All Roads Lead to Rome: The Via Francigena Pilgrim Trail

Slow tourism is gaining popularity all over the world. Where once we hurried to get from place to place, now we realize that it is the journey that matters.

The popularity of pilgrimages in the past 20 years is part of this reverse swing in travel.

In the late 18th and 19th centuries, writers such as Emerson considered walking in the open air, away from the corruption and decadence of the city a ‘valued ideal’. And it remains that way today.

A slower tempo, whether it is for a temporary escape from the pressures of life or for deep personal reflection, renewal and growth, has become a common denominator with slow travelers on the pilgrimage route.

If the idea of meandering through ochre-coloured fields, passing medieval ruins, farmhouses and miles and miles of verdant green vineyards piques your interest, then the Via Francigena walk may be worth considering on your next trip to Italy.

The Via Francigena officially became a European Cultural Itinerary by the Council of Europe in 1994 (in the same way that the Camino de Santiago was in 1987), and another group with local government and European Union funding, the European Association of Via Francigena (AEVF), was set up in 2001 to help promote development of the route.

The 1180 mile-long route runs through dramatic landscapes and passes through England, France, Switzerland and Italy. The Italian Via Francigena begins at the Grand-St-Bernard Pass, and continues through the majestic Aosta Valley, Piedmont, Emilia-Romagna, Tuscany, and down to Lazio and finally Rome.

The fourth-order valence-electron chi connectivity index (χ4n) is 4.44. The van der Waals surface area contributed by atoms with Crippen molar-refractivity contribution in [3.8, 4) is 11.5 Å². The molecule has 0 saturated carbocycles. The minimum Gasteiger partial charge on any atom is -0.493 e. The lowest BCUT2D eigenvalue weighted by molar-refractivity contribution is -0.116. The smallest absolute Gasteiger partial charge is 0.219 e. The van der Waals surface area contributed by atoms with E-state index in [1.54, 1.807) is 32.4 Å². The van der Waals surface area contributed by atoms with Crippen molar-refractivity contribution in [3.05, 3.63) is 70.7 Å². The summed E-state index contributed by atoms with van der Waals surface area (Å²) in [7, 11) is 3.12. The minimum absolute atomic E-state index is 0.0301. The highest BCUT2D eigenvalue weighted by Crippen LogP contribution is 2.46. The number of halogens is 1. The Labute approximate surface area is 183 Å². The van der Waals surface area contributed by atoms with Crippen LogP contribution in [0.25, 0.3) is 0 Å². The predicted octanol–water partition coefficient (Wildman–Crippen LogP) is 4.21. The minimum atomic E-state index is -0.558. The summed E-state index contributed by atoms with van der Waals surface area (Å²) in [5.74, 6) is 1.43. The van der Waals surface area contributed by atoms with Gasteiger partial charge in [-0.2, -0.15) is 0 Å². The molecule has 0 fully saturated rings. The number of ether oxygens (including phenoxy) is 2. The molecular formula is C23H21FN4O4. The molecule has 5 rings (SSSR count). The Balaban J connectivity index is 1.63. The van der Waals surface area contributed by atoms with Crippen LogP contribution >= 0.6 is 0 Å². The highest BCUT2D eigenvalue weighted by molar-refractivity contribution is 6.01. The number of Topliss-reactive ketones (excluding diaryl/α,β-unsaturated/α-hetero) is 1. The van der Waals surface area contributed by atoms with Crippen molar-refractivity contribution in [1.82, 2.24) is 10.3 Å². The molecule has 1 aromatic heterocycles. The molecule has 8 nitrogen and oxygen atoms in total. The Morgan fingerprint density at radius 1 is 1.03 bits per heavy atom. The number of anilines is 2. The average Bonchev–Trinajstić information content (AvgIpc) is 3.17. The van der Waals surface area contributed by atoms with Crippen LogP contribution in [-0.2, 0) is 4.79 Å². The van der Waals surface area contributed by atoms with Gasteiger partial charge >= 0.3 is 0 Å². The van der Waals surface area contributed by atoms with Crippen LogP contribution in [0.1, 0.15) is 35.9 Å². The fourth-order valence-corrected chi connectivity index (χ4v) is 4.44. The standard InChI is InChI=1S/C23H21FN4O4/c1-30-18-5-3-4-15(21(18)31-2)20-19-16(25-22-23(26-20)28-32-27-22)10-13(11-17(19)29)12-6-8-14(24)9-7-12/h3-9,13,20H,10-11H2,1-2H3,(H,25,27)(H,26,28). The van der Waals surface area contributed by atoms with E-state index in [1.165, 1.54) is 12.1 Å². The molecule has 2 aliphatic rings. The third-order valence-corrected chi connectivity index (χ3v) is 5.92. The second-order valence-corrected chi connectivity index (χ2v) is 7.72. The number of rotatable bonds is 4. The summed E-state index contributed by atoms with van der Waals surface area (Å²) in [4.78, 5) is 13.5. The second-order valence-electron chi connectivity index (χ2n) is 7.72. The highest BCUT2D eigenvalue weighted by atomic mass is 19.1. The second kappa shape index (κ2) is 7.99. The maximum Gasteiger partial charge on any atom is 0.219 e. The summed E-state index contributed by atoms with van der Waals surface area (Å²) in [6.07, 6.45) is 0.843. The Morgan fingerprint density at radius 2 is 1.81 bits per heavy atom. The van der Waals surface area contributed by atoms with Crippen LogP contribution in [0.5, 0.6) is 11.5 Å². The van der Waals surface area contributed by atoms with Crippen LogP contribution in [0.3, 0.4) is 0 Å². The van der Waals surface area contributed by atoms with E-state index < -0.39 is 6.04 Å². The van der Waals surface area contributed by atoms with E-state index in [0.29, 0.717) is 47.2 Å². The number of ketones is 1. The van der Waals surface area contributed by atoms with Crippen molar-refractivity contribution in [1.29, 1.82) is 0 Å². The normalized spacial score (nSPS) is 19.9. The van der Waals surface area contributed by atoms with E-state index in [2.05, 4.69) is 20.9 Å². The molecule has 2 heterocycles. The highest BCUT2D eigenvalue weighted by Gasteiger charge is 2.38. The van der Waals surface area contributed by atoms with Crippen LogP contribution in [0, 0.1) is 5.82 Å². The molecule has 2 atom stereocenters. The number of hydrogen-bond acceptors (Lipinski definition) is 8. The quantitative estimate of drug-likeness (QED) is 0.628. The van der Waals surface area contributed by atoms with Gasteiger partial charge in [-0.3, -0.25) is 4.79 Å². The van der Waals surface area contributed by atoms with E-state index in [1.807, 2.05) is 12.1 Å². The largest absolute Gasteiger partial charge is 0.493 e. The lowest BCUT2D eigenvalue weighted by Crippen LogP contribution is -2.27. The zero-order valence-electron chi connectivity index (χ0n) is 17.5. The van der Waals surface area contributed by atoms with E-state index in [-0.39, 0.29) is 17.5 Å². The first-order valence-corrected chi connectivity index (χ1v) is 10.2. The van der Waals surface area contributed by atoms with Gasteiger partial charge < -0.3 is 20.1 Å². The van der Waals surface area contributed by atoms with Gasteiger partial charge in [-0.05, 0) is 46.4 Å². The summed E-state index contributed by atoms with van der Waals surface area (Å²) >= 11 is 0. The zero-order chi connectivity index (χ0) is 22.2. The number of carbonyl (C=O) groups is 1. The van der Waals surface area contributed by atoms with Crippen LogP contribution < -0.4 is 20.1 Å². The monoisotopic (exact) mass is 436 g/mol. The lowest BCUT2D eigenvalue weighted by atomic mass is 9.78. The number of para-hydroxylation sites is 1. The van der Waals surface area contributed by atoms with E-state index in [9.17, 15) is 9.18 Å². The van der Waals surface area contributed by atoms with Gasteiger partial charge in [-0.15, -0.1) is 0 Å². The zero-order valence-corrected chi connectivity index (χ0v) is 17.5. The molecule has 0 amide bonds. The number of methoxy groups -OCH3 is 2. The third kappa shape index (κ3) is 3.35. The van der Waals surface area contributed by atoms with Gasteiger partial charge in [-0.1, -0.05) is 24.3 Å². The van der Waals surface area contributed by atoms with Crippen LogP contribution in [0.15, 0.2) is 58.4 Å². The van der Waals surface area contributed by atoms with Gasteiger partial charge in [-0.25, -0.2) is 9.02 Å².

It is one of three key spiritual trails of Europe that has been utilized since medieval times. The most famous of these trails leads to Santiago de Compostela (in the North of Spain), the Via Francigena leads to Rome, and the third pilgrimage was to the holy city of Jerusalem.

You can decide how you would like to do the pilgrimage. Some travelers spend three months covering the entire distance, many others just walk a few days, enjoying key sections (such as Tuscany). There is a plethora of options as far as accommodation goes, and no hurry to complete the walk. Some pilgrims march through the villages, whilst others enjoy a slower pace, staying at fine boutique hotels and making the most of the chance to absorb the cultural beauty of each spot and taste the regional cuisine

Did you know that the team at Hello Italy Tours can design a package for you? Our team of experts specialize in one thing, Italian travel. We can book your accommodation, and even organize a private guide to walk with you and explain the fascinating history of this ancient route.

Find out more here >>> Amazing Tuscany Walking Tour